BAY COUNTY, Fla. — In one Panama City neighborhood, the shiny reflective roofs of five Habitat for Humanity homes are still standing strong in a field of destruction.
While other homes roofs ripped off and walls crumbled, these Habitat for Humanity homes were like a fortress. The only damage all five sustained were missing shingles and siding.
"You hope the product you are building is going to last and protect them," Gaby Camacho said. Camacho is the Vice President of Construction and Procurement for Habitat for Humanity Pinellas of Pinellas County.
Camacho says they didn't have a hand in constructing the Habitat for Humanity Bay County affiliate homes. But, they know just how well they are built.
"When we design a home, we are making sure that the houses are not only sustainable for the homeowner in the long term, but also that they withstand the hurricanes and the wind in this area," Camacho said. "We go above and beyond."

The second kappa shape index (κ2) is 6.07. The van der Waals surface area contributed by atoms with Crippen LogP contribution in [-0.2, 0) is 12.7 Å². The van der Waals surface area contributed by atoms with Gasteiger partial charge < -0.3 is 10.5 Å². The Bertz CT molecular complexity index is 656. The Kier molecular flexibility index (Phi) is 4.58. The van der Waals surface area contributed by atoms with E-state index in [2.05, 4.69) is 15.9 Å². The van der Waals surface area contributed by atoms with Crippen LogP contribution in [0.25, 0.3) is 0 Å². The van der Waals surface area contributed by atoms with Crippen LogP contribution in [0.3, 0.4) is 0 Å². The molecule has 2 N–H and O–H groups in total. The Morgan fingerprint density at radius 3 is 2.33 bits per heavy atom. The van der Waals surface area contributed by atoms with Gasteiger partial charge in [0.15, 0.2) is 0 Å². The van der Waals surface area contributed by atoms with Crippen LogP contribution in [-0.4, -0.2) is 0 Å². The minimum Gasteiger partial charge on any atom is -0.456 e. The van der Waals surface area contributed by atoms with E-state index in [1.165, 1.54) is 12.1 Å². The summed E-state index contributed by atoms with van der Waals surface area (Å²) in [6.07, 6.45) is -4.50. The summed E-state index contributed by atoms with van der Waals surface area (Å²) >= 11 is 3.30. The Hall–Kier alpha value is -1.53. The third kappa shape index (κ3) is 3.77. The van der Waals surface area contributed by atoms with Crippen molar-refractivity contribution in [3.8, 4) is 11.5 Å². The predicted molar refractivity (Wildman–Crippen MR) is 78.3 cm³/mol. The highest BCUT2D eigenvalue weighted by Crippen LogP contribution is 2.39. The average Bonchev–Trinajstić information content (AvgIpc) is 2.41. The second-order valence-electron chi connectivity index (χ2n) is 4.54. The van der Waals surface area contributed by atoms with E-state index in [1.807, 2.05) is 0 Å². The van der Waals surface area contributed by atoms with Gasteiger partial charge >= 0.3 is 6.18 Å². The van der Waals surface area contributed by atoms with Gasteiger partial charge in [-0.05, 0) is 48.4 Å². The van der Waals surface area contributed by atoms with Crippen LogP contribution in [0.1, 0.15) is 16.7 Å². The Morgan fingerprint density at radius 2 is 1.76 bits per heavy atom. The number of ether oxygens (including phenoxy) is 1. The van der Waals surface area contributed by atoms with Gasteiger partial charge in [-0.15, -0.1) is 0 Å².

Camacho said every home they build surpasses the minimum required building codes.
"We actually do embedded straps that go inside the concrete of the house and on top and over the truss," Camacho said. "So, the code calls for something along the lines of 980 pounds per square, and we build almost double with the straps we are using for our homes."
The newly built home in Largo, Florida is a concrete block home. Camacho said the homes in Panama City are wood frame. Both types of construction, Camacho said, when done the right way can hold up to severe weather.
"We were very proud," Camacho said. "I’m proud of every single house we build."
All of the sweat equity, along with extra nails, waterproof membranes in the roof and skilled labor add up to a home Camacho says a family can live in for a very long time.
"We hope that you know, all the other habitat homes will perform the same way and will stand any destruction weather will bring our way," Camacho said.